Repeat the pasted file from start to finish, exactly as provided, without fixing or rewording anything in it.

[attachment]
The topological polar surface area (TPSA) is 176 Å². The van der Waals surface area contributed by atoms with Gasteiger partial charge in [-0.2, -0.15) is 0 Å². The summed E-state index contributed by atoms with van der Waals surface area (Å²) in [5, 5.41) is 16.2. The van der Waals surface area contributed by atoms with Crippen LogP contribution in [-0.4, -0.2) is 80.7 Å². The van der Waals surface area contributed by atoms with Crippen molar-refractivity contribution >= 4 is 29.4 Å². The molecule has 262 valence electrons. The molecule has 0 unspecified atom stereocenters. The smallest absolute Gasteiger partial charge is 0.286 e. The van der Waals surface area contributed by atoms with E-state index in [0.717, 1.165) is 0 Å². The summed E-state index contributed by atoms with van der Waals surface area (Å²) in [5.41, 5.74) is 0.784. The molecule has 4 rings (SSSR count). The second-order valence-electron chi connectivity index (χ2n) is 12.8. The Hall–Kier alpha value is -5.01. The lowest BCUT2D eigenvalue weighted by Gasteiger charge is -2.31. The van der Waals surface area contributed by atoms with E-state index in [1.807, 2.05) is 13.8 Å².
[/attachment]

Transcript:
The topological polar surface area (TPSA) is 176 Å². The van der Waals surface area contributed by atoms with Gasteiger partial charge in [-0.2, -0.15) is 0 Å². The summed E-state index contributed by atoms with van der Waals surface area (Å²) in [5, 5.41) is 16.2. The van der Waals surface area contributed by atoms with Crippen LogP contribution in [-0.4, -0.2) is 80.7 Å². The van der Waals surface area contributed by atoms with Crippen molar-refractivity contribution >= 4 is 29.4 Å². The molecule has 262 valence electrons. The molecule has 0 unspecified atom stereocenters. The smallest absolute Gasteiger partial charge is 0.286 e. The van der Waals surface area contributed by atoms with E-state index in [0.717, 1.165) is 0 Å². The summed E-state index contributed by atoms with van der Waals surface area (Å²) in [5.41, 5.74) is 0.784. The molecule has 4 rings (SSSR count). The second-order valence-electron chi connectivity index (χ2n) is 12.8. The Hall–Kier alpha value is -5.01. The lowest BCUT2D eigenvalue weighted by Gasteiger charge is -2.31. The van der Waals surface area contributed by atoms with E-state index in [1.807, 2.05) is 13.8 Å².